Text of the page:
Did you know that Richard Stallman was interviewed by Kim Hill on Saturday?  I missed it but ended up listening to the podcast yesterday.  It’s pretty interesting listening.  He covers a lot of topics including 911 “conspiracy” theories, airport security in the US and why he considers some kinds of electronic surveillance to be deeply disconcerting in terms of the way they put a lot of power into the hands of law enforcement (which the public then has to take on trust will not be exploited).  Pretty thought-provoking stuff.

His views are perhaps on the more extreme end of the range to my own but I think the basic principle of his arguments are sound.  Kim Hill however seemed quite annoyed with him, repeatedly accusing him of saying things he hadn’t and extrapolating wildly though I suppose it gave him the opportunity to clearly define what his specific view was on several things, but why so grumpy, Kim?  Another surprise is that he sounds a bit like Woody Allen (which is something that a fellow librarian pointed out, and I have to agree).

If you’re looking for a little background radio to listen to this afternoon, why not check out the podcast for yourself? It runs to just over 39 minutes and LIANZA Conference gets a mention (yay!).  I can’t wait to hear what he says in his keynote address.  I wager it’ll generate quite a lot of debate so make sure you get along to that one.  You don’t want to miss out on the “watercooler conversation” that’ll go on afterwards.


Over the last few weeks we’ve been drip-feeding you the Keynote speakers who will be setting the tone for this year’s conference.  Today we announce the final speakers, one of whom will be a familiar face, the other not so much…

Penny Carnaby photoPenny Carnaby

The big cheese/head honcho of the National Library of New Zealand Penny is always a warm and engaging speaker who has a knack for summing up the general mood of a gathering (plus she’s a southern girl, and we like that).  In her role as National Librarian Penny has led the organisation’s digital strategy focused in three key areas covering digital content, connection and preservation to deliver a New Generation National Library.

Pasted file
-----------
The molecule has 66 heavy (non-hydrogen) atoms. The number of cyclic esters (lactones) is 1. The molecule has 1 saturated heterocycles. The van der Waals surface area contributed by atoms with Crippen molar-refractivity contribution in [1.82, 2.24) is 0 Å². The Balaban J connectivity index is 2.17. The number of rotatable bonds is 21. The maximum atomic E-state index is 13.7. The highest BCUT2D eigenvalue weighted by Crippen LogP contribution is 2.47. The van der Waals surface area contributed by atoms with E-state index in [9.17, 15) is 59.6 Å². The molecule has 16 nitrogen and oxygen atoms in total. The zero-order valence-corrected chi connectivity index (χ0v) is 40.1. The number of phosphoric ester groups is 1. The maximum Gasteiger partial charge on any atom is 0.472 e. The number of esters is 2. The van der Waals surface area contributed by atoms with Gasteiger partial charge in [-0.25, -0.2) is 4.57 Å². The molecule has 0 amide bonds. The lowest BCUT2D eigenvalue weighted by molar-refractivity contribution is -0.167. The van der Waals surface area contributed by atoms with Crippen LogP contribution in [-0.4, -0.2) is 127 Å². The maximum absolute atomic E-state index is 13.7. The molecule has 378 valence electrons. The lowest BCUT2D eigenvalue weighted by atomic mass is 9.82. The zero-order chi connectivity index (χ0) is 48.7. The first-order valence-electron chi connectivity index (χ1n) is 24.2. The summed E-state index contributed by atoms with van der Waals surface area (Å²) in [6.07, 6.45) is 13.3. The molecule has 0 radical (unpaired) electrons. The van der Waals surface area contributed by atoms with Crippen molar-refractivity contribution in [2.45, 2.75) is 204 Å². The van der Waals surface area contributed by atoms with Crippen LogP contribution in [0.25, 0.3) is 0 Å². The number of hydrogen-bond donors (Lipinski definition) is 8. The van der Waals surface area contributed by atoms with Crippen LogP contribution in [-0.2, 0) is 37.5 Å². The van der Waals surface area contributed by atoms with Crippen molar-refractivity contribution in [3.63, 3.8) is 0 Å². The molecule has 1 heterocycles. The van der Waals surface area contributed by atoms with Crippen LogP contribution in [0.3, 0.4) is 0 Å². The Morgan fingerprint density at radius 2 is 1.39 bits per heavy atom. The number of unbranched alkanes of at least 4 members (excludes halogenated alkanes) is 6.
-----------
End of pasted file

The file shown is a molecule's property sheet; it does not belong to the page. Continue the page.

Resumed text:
Penny is also Deputy Chair of the ICT Steering Committee for Education, a member of the Learning State Industry Training Board, the Library and Information Advisory Commission (LIAC), a member of National State Libraries of Australasia (NSLA), and Adjunct Professor in the School of Information Management at Victoria University of Wellington.  In 2008 Penny was re-appointed to chair the Conference of Directors of National Libraries (CDNL) internationally.  She’s a busy woman and no mistake, I mean look at all those acronyms.

Prior to returning to New Zealand in 2003, Penny was University Librarian and Deputy Librarian at Macquarie University in Sydney.  Previous to this she enjoyed a long career in the tertiary sector in several roles at Christchurch Polytechnic Institute of Technology (CPIT), including leading integrated education delivery services in library and learning services, e-learning and staff development.  In 1999-2000 she served as National President LIANZA, and was awarded a Fellowship of the Association in 2001.

Penny’s professional interest is in creating national frameworks and strategies to enhance the flow of information to all parts of society.  She believes that New Zealand Aotearoa has the potential to become a leading information democracy.  Her personal interests include the environment and wildlife of Australia and New Zealand, and the management of a small farm on Banks Peninsula, growing native trees.

And lastly, but by no means leastly…

tim_spaldingTim Spalding

Tim Spalding’s name may not be one that you are familiar with but you’re almost certain to have heard about his creation LibraryThing, the social cataloguing and social networking website.

Tim started LibraryThing in 2005 as a pet project to catalogue his books. Since then over 700,000 members have catalogued over 40 million books on LibraryThing, and whole new form of book life has been created.  But of course LibraryThing is about more than just books, its sense of community (check out Librarians who LibraryThing if you haven’t already) is one of its strong points.  LibraryThing must surely be one of the best examples of Web 2.0 at work.

Before LibraryThing, Tim was a graduate student in Greek and Latin at the University of Michigan, and worked for a Boston publisher. He lives in Portland, Maine but will be making the trip to Christchurch to speak at this year’s conference and we couldn’t be any more chuffed.

Want to know more?